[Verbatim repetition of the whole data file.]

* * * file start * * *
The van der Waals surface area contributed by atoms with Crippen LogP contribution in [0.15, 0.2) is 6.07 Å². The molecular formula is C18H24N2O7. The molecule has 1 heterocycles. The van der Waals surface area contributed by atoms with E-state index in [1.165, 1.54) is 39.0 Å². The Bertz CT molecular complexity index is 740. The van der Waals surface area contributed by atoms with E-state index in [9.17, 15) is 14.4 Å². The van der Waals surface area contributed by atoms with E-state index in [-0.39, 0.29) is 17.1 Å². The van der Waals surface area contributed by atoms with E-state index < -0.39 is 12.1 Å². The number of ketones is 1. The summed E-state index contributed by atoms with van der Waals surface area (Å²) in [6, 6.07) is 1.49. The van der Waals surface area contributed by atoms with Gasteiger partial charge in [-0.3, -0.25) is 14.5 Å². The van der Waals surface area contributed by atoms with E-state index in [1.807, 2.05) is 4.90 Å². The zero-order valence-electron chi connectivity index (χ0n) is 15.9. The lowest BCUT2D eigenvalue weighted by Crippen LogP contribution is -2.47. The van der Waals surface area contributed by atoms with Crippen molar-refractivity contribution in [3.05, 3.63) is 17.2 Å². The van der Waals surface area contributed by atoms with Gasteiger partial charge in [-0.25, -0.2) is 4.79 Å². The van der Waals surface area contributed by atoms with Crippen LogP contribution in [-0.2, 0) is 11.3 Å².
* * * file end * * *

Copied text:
The van der Waals surface area contributed by atoms with Crippen LogP contribution in [0.15, 0.2) is 6.07 Å². The molecular formula is C18H24N2O7. The molecule has 1 heterocycles. The van der Waals surface area contributed by atoms with E-state index in [1.165, 1.54) is 39.0 Å². The Bertz CT molecular complexity index is 740. The van der Waals surface area contributed by atoms with E-state index in [9.17, 15) is 14.4 Å². The van der Waals surface area contributed by atoms with E-state index in [-0.39, 0.29) is 17.1 Å². The van der Waals surface area contributed by atoms with E-state index < -0.39 is 12.1 Å². The number of ketones is 1. The summed E-state index contributed by atoms with van der Waals surface area (Å²) in [6, 6.07) is 1.49. The van der Waals surface area contributed by atoms with Gasteiger partial charge in [-0.3, -0.25) is 14.5 Å². The van der Waals surface area contributed by atoms with E-state index in [1.807, 2.05) is 4.90 Å². The zero-order valence-electron chi connectivity index (χ0n) is 15.9. The lowest BCUT2D eigenvalue weighted by Crippen LogP contribution is -2.47. The van der Waals surface area contributed by atoms with Crippen molar-refractivity contribution in [3.05, 3.63) is 17.2 Å². The van der Waals surface area contributed by atoms with Gasteiger partial charge in [-0.25, -0.2) is 4.79 Å². The van der Waals surface area contributed by atoms with Crippen LogP contribution in [-0.2, 0) is 11.3 Å².